Hi all, thanks in advance for sharing your thoughts. We're about to come into some money and get started with our first house hack, flip and/or multi-unit rental in St. Pete. Although prices are higher in Pinellas, our house is in Polk where, supposedly, the market is more competitive. It's a work in progress, but according to comps and a prospective listing agent, we should be able to get about twice the remainder of our mortgage (~$170K vs $87K) just by finishing up a few small projects we're working on. I'm wondering if she wasn't just telling us what we wanted to here so that we'd sign on with her. IMO, there's quite a bit that still needs to be done (mostly exterior, but also in the kitchen) to bump up the curb appeal and get it sold quickly, but what do I know? Is there any rationale for doing anything beyond the few small things we're wrapping up? Everything I've read lately says no, you won't get a positive return on any remodeling done to make things look better. Theoretically, we could rent it out instead, but I don't see the rent covering our mortgage and a property manager's fee, which would probably be necessary since we'll be over an hour away. We could also go the FSBO route, but you never know how that's going to go. Your comments are welcome and appreciated!
Polk more competitive than Pinellas? No chance.
Without knowing the address, the neighborhood, and what the comps look like, it's not possible to tell if the place should sell for $170k. But as a general rule, although you probably shouldn't do a full remodel (gut the kitchen), it's always best to get some landscaping done, paint, clean the clutter, etc. You never get a 2nd chance to make a first impression, you want the house to show as best as it can the first time through. If you can spend a little time and sweat equity making the place look sharp I would do it.
I would not rent the place if it there's no chance of it positively cash flowing.
You know your house better than anyone else, which can be a great asset IF you can separate yourself emotionally from it now. Go online, use Zillow, Redfin, etc. and take a look at all the houses that have sold in the last 6 months in your neighborhood. Pay close attention to the ones that have photos. Look at those photos and compare your house to them. What did those houses sell for? What was the price per square foot cost? How would that price affect the "sale price" of your house? Add money if your house looks better, take off money if your house looks worse. Try to look at houses that are a similar size and number of bedrooms. In other words, don't compare a 2/1 900 sq ft house to a 3/2 2000 sq ft house... it doesn't work.
I know you are not a realtor but you can get a good REALISTIC idea of what your house could sell for from doing research and that will tell you if this Real Estate Agent is being truthful.
If you want to sell fast, you do need an agent! FSBO rarely pan out. You need the marketing, GOOD PHOTOS, and access to the MLS. Plus help with all the legal paperwork that comes with selling a house.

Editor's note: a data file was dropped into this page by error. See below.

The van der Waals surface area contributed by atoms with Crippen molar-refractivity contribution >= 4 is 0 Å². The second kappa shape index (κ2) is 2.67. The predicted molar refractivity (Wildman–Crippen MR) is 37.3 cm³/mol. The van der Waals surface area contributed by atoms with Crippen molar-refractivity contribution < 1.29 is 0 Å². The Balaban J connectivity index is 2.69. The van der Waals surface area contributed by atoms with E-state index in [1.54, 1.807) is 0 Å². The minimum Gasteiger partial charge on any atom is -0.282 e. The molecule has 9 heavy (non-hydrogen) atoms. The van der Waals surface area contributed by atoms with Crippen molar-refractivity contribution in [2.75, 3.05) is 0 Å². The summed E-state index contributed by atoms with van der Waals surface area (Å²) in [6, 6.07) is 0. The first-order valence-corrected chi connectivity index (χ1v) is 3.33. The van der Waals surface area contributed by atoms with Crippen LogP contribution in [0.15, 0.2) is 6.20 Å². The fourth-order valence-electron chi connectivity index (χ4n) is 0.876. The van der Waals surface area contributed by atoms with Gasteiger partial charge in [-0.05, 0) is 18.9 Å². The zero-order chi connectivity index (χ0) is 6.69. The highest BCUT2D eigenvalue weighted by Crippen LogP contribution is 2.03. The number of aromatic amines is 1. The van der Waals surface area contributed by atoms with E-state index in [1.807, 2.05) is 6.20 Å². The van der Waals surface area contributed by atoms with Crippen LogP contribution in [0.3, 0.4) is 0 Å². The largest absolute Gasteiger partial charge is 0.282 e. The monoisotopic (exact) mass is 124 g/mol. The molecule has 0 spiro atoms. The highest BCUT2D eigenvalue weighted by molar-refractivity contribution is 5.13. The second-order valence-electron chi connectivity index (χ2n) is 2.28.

As far as doing work, No, you will probably not make back all the money on doing a full kitchen remodel, but if you have unfinished projects you DEFINITELY need to finish them. Fresh paint, INCLUDING baseboards and trim! goes a really long way to freshen up a house. You want to tour your house and look for anything that looks worn out, broken, dirty etc. Because that will cause a potential buyer to take off dollars mentally.
One last thing, Make sure the agent you pick uses professional photos! That will make or break a listing in today's social media market. And to prepare your house for those photos, you need to clean and declutter like you've never done before! Once you think you've decluttered, go back and remove at least 1/3 more stuff. This is only temporary for the photographs. You know how they say a photo adds 10 pounds? Well it adds clutter to a "clean house" too.
@Nick C. , I should have refined my competitive comparison to specific locations, but according to Redfin's new Compete Score, competition in Lakeland (where we live) is marginally higher than the areas we're looking at in Pinellas (Gulfport and the beaches). The scores for each area are developed using statistics for the past three month for the number of competing offers, the number of waived contingencies, the sale-to-list price ratio and the number of days on the market. On the whole, in a county to county comparison, I'm sure you're right, though.
After revisiting the rental option, we might be able to cover the mortgage and property management, but the minimal profit doesn't appear to be worth the trouble. We appreciate the insights that you and Kristin Kiddy shared. We're getting a second opinion from a C21 realtor later this week, so we'll see how that pans out. The good news is, our offer on a duplex in Gulfport has just been accepted, so we're off to the races! Thanks again!